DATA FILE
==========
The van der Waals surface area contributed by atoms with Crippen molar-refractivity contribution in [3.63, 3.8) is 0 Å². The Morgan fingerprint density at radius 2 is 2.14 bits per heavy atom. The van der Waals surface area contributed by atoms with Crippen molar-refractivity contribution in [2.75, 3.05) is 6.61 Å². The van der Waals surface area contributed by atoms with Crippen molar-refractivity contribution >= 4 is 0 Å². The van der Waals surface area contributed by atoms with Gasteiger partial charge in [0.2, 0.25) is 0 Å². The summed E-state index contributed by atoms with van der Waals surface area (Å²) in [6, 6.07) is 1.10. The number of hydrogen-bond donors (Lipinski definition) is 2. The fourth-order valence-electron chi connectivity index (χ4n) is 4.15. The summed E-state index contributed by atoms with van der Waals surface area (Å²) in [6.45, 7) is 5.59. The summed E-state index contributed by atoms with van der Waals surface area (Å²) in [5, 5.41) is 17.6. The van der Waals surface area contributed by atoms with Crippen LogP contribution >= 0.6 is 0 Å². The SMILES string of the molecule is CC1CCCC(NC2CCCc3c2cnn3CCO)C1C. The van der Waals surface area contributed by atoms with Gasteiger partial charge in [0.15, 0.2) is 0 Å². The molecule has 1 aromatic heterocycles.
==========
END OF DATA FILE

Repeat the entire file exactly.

The van der Waals surface area contributed by atoms with Crippen molar-refractivity contribution in [3.63, 3.8) is 0 Å². The Morgan fingerprint density at radius 2 is 2.14 bits per heavy atom. The van der Waals surface area contributed by atoms with Crippen molar-refractivity contribution in [2.75, 3.05) is 6.61 Å². The van der Waals surface area contributed by atoms with Crippen molar-refractivity contribution >= 4 is 0 Å². The van der Waals surface area contributed by atoms with Gasteiger partial charge in [0.2, 0.25) is 0 Å². The summed E-state index contributed by atoms with van der Waals surface area (Å²) in [6, 6.07) is 1.10. The number of hydrogen-bond donors (Lipinski definition) is 2. The fourth-order valence-electron chi connectivity index (χ4n) is 4.15. The summed E-state index contributed by atoms with van der Waals surface area (Å²) in [6.45, 7) is 5.59. The summed E-state index contributed by atoms with van der Waals surface area (Å²) in [5, 5.41) is 17.6. The van der Waals surface area contributed by atoms with Crippen LogP contribution >= 0.6 is 0 Å². The SMILES string of the molecule is CC1CCCC(NC2CCCc3c2cnn3CCO)C1C. The van der Waals surface area contributed by atoms with Gasteiger partial charge in [0.15, 0.2) is 0 Å². The molecule has 1 aromatic heterocycles.